An Elegy for Beijing’s Late, Great Dipsomaniacal Dog Whistle
Nasty Old Fashioneds at The Den
Since 1997 in Beijing, it’s been possible to answer, “Where can I get a really nasty Old Fashioned and a two-pound burger at 5 am?” “Who’s showing the goat-wrestling qualifiers?” and “What happened to my phone?” with the same words: The Den. Alas, no more: Seventeen years after President Jiang Zemin ordered the People’s Liberation Army to give up its illegally owned commercial enterprises, local units in Beijing have begun to reluctantly comply. As The Den turned out to be one of those innumerable illicit PLA holdings, the city’s only 24-hour all-in-one sports bar, restaurant, short-time hotel, crisis-counseling center, divorced men’s networking club, Pattaya tribute venue and dipsomaniacal dog whistle is already a gutted shell, its sinful daylight-blotting red curtains now the only remaining fixtures.
“A continuing expansion of competition and a slowing economy may both be playing a role in the changing of Beijing’s bar scene,” reckoned local listings rag the Beijinger, when news of its imminent demise surfaced some weeks ago. Competition? Slowing economy? Changing bar scene? All that seemed grist to its mill; The Den was not only recession and puke-proof, it was the kind of place people went to because they were unemployed. One doubts its patrons ever gave much of a passing care about “scenes,” artisanal infusions or whatever pop-up concepts suffer the long, hard-seat journey from the West to Beijing. The craft beer revolution was something that just happened to other bars; The Den was popularizing gastro-enteritis long before the gastro pub humped its way into the local consciousness. To the world outside it may have been 2015, but over in the People’s Republic of Denezuela, it was perpetually 2007.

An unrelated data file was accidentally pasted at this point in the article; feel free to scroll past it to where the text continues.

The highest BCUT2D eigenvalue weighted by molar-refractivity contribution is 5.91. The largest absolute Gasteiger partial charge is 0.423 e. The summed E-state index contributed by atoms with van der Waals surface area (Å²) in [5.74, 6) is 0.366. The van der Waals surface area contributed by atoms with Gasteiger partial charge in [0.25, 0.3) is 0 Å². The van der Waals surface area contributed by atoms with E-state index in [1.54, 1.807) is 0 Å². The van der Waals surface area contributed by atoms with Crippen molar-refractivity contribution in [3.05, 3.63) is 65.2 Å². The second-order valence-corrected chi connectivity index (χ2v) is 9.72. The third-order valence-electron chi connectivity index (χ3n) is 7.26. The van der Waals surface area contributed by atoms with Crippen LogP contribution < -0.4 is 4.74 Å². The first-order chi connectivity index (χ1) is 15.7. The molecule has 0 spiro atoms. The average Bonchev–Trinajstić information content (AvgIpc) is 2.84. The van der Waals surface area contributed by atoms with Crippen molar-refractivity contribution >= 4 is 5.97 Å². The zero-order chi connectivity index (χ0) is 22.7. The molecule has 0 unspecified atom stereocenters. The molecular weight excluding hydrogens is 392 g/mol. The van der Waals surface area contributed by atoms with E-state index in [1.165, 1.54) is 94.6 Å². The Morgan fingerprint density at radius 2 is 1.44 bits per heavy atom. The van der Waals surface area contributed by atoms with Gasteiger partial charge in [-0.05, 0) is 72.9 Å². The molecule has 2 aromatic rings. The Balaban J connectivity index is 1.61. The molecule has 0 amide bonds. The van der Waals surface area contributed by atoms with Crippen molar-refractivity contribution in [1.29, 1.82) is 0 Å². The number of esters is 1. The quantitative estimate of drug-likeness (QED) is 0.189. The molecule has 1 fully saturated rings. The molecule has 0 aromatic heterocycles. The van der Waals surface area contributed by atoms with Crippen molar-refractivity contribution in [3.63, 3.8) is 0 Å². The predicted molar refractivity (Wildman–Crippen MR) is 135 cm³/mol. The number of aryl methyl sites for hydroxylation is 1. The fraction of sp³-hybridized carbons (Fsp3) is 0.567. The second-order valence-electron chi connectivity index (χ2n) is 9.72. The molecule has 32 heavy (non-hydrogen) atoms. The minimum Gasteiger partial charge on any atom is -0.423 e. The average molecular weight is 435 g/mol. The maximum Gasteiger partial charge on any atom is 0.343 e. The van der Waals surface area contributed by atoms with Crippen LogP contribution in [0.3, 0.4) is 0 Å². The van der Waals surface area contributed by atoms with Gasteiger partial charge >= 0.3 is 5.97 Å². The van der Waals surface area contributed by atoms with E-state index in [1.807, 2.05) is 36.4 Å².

That kept the regulars happy, but for years The Den had been a party whose goers are amazed why no one’s called the cops yet. The bar’s defiant location, at the foot of a faded hotel on the corner of some of Beijing’s swankiest, soulless real estate, had made The Den an object of intense speculation, long after the pitiful stalls hawking cheap booze in plastic cups that once surrounded it had vanished in a cloud of development dust. It’s fitting that Xi’s corruption crackdown should have sounded the last call, as a major stroke of bad luck was already accelerating it: the accidental triggering of a nearby fire alarm during preparations for October’s military parade. Surviving the impromptu safety inspection would have required a complete overhaul, on top of a hefty six-figure fine. Better an exit with the dignity of political victimhood than a hopeless fight against the inevitable, like one of The Den’s own early-morning evictees.
For a long time, I didn’t get the appeal of the place, finding it always populated by aging sports enthusiasts whose faces had exploded. My mistake was timing: I was coming in at sane hours, like lunchtime or 11pm on a Thursday. You needed to hit The Den at a very exact sweet spot. Peak Den was between the clubs nearby closing on a Thursday, Friday or Saturday morning and the rest of the world getting up and going about its respectable business: say, 4-7 am. This was when the magic happened. There aren’t many bars in Beijing where it feels dangerous to get chummy with the regulars after a certain hour, but The Den firmly ranked as one. For all its friendly aggression, actual fights were rare, though the staff were regularly called upon to remind emotional patrons where the door was. Closing time: You don’t have to go home but maybe you should, because it’s midday and you’re hitting on barstools and frightening children.